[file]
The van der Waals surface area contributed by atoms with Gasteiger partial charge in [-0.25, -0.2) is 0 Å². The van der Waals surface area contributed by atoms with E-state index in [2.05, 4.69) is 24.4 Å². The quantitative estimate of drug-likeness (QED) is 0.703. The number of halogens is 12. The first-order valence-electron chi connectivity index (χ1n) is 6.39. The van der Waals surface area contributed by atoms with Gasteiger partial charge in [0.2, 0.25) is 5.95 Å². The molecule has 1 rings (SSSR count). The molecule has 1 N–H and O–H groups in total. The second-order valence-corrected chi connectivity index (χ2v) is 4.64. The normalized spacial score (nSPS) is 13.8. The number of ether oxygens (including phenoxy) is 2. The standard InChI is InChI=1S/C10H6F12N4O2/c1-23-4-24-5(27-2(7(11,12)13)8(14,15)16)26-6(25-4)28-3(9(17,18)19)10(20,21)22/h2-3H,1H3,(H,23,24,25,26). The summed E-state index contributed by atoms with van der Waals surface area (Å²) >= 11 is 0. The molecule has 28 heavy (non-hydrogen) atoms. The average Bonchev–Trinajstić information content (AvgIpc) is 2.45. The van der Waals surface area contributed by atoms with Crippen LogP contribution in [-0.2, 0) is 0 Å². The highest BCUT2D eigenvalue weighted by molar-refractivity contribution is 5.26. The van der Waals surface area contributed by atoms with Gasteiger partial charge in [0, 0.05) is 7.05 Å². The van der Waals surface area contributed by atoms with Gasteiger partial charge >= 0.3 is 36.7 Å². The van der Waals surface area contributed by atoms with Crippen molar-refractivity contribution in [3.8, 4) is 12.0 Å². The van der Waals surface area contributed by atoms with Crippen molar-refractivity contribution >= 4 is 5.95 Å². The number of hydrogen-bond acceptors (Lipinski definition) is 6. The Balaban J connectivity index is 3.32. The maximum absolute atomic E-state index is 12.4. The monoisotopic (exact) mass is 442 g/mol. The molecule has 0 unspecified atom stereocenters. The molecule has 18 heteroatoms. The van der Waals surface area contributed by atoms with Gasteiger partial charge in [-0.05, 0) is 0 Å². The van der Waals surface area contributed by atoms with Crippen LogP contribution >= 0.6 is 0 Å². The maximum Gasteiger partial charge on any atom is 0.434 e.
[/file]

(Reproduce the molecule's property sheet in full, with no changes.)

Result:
The van der Waals surface area contributed by atoms with Gasteiger partial charge in [-0.25, -0.2) is 0 Å². The van der Waals surface area contributed by atoms with E-state index in [2.05, 4.69) is 24.4 Å². The quantitative estimate of drug-likeness (QED) is 0.703. The number of halogens is 12. The first-order valence-electron chi connectivity index (χ1n) is 6.39. The van der Waals surface area contributed by atoms with Gasteiger partial charge in [0.2, 0.25) is 5.95 Å². The molecule has 1 rings (SSSR count). The molecule has 1 N–H and O–H groups in total. The second-order valence-corrected chi connectivity index (χ2v) is 4.64. The normalized spacial score (nSPS) is 13.8. The number of ether oxygens (including phenoxy) is 2. The standard InChI is InChI=1S/C10H6F12N4O2/c1-23-4-24-5(27-2(7(11,12)13)8(14,15)16)26-6(25-4)28-3(9(17,18)19)10(20,21)22/h2-3H,1H3,(H,23,24,25,26). The summed E-state index contributed by atoms with van der Waals surface area (Å²) >= 11 is 0. The molecule has 28 heavy (non-hydrogen) atoms. The average Bonchev–Trinajstić information content (AvgIpc) is 2.45. The van der Waals surface area contributed by atoms with Crippen LogP contribution in [-0.2, 0) is 0 Å². The highest BCUT2D eigenvalue weighted by molar-refractivity contribution is 5.26. The van der Waals surface area contributed by atoms with Gasteiger partial charge in [0, 0.05) is 7.05 Å². The van der Waals surface area contributed by atoms with Gasteiger partial charge >= 0.3 is 36.7 Å². The van der Waals surface area contributed by atoms with Crippen molar-refractivity contribution in [3.8, 4) is 12.0 Å². The van der Waals surface area contributed by atoms with Crippen molar-refractivity contribution >= 4 is 5.95 Å². The number of hydrogen-bond acceptors (Lipinski definition) is 6. The Balaban J connectivity index is 3.32. The maximum absolute atomic E-state index is 12.4. The monoisotopic (exact) mass is 442 g/mol. The molecule has 0 unspecified atom stereocenters. The molecule has 18 heteroatoms. The van der Waals surface area contributed by atoms with Gasteiger partial charge in [-0.05, 0) is 0 Å². The van der Waals surface area contributed by atoms with Crippen LogP contribution >= 0.6 is 0 Å². The maximum Gasteiger partial charge on any atom is 0.434 e.